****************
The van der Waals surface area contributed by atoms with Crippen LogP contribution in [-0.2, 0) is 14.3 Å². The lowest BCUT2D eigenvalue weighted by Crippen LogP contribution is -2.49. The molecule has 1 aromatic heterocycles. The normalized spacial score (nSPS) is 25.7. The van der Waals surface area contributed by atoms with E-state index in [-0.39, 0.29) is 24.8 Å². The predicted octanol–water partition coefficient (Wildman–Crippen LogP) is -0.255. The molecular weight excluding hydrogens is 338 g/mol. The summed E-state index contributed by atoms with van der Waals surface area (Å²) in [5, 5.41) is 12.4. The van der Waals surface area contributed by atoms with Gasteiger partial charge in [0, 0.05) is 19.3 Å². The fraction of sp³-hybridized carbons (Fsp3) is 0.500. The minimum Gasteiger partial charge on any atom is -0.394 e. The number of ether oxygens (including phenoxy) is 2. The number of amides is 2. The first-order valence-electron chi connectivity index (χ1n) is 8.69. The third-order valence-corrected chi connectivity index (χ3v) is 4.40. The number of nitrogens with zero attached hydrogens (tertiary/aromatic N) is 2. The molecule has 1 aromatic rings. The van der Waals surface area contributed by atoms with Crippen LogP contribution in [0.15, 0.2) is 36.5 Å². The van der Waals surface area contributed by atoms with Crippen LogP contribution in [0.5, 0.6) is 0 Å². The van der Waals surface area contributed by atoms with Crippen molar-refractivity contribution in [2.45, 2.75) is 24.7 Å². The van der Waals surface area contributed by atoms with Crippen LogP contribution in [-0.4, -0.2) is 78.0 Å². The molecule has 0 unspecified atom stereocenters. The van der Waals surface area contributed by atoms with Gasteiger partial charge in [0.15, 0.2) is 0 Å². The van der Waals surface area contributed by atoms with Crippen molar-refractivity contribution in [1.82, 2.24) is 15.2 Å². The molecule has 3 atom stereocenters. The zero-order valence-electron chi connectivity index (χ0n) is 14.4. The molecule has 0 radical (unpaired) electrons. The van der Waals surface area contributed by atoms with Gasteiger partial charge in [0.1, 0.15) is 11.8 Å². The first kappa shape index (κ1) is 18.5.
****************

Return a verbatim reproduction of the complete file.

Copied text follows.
The van der Waals surface area contributed by atoms with Crippen LogP contribution in [-0.2, 0) is 14.3 Å². The lowest BCUT2D eigenvalue weighted by Crippen LogP contribution is -2.49. The molecule has 1 aromatic heterocycles. The normalized spacial score (nSPS) is 25.7. The van der Waals surface area contributed by atoms with E-state index in [-0.39, 0.29) is 24.8 Å². The predicted octanol–water partition coefficient (Wildman–Crippen LogP) is -0.255. The molecular weight excluding hydrogens is 338 g/mol. The summed E-state index contributed by atoms with van der Waals surface area (Å²) in [5, 5.41) is 12.4. The van der Waals surface area contributed by atoms with Gasteiger partial charge in [0, 0.05) is 19.3 Å². The fraction of sp³-hybridized carbons (Fsp3) is 0.500. The minimum Gasteiger partial charge on any atom is -0.394 e. The number of ether oxygens (including phenoxy) is 2. The number of amides is 2. The first-order valence-electron chi connectivity index (χ1n) is 8.69. The third-order valence-corrected chi connectivity index (χ3v) is 4.40. The number of nitrogens with zero attached hydrogens (tertiary/aromatic N) is 2. The molecule has 1 aromatic rings. The van der Waals surface area contributed by atoms with Crippen LogP contribution in [0.15, 0.2) is 36.5 Å². The van der Waals surface area contributed by atoms with Crippen LogP contribution in [0.5, 0.6) is 0 Å². The van der Waals surface area contributed by atoms with Crippen molar-refractivity contribution in [2.45, 2.75) is 24.7 Å². The van der Waals surface area contributed by atoms with Crippen LogP contribution in [-0.4, -0.2) is 78.0 Å². The molecule has 0 unspecified atom stereocenters. The van der Waals surface area contributed by atoms with Gasteiger partial charge in [0.15, 0.2) is 0 Å². The van der Waals surface area contributed by atoms with Crippen molar-refractivity contribution in [1.82, 2.24) is 15.2 Å². The molecule has 3 atom stereocenters. The zero-order valence-electron chi connectivity index (χ0n) is 14.4. The molecule has 0 radical (unpaired) electrons. The van der Waals surface area contributed by atoms with Gasteiger partial charge in [0.1, 0.15) is 11.8 Å². The first kappa shape index (κ1) is 18.5.